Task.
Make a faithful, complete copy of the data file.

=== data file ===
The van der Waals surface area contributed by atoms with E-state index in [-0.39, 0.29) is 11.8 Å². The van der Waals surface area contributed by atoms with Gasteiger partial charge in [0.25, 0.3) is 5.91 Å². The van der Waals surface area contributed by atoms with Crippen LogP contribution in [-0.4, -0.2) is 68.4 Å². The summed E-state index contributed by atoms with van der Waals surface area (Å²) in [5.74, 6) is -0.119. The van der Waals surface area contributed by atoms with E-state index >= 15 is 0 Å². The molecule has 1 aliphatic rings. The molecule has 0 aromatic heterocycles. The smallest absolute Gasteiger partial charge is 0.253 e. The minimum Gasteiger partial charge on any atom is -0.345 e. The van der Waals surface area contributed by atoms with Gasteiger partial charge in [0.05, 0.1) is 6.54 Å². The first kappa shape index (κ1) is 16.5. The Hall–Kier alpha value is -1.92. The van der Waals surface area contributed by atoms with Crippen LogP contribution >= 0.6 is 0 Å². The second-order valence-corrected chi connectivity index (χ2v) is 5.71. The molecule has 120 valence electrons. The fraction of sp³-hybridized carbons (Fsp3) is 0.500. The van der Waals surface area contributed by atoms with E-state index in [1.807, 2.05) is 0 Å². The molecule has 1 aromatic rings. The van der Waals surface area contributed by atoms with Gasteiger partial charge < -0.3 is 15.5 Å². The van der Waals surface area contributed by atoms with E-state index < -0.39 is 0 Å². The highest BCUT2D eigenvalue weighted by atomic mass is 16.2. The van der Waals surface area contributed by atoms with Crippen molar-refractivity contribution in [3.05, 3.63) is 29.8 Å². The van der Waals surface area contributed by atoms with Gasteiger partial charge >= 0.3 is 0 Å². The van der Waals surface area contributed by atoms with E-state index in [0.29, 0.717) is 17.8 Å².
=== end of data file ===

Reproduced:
The van der Waals surface area contributed by atoms with E-state index in [-0.39, 0.29) is 11.8 Å². The van der Waals surface area contributed by atoms with Gasteiger partial charge in [0.25, 0.3) is 5.91 Å². The van der Waals surface area contributed by atoms with Crippen LogP contribution in [-0.4, -0.2) is 68.4 Å². The summed E-state index contributed by atoms with van der Waals surface area (Å²) in [5.74, 6) is -0.119. The van der Waals surface area contributed by atoms with E-state index >= 15 is 0 Å². The molecule has 1 aliphatic rings. The molecule has 0 aromatic heterocycles. The smallest absolute Gasteiger partial charge is 0.253 e. The minimum Gasteiger partial charge on any atom is -0.345 e. The van der Waals surface area contributed by atoms with Gasteiger partial charge in [0.05, 0.1) is 6.54 Å². The first kappa shape index (κ1) is 16.5. The Hall–Kier alpha value is -1.92. The van der Waals surface area contributed by atoms with Crippen LogP contribution >= 0.6 is 0 Å². The second-order valence-corrected chi connectivity index (χ2v) is 5.71. The molecule has 120 valence electrons. The fraction of sp³-hybridized carbons (Fsp3) is 0.500. The van der Waals surface area contributed by atoms with E-state index in [1.807, 2.05) is 0 Å². The molecule has 1 aromatic rings. The van der Waals surface area contributed by atoms with Gasteiger partial charge < -0.3 is 15.5 Å². The van der Waals surface area contributed by atoms with E-state index < -0.39 is 0 Å². The highest BCUT2D eigenvalue weighted by atomic mass is 16.2. The van der Waals surface area contributed by atoms with Crippen molar-refractivity contribution in [3.05, 3.63) is 29.8 Å². The van der Waals surface area contributed by atoms with Gasteiger partial charge >= 0.3 is 0 Å². The van der Waals surface area contributed by atoms with E-state index in [0.29, 0.717) is 17.8 Å².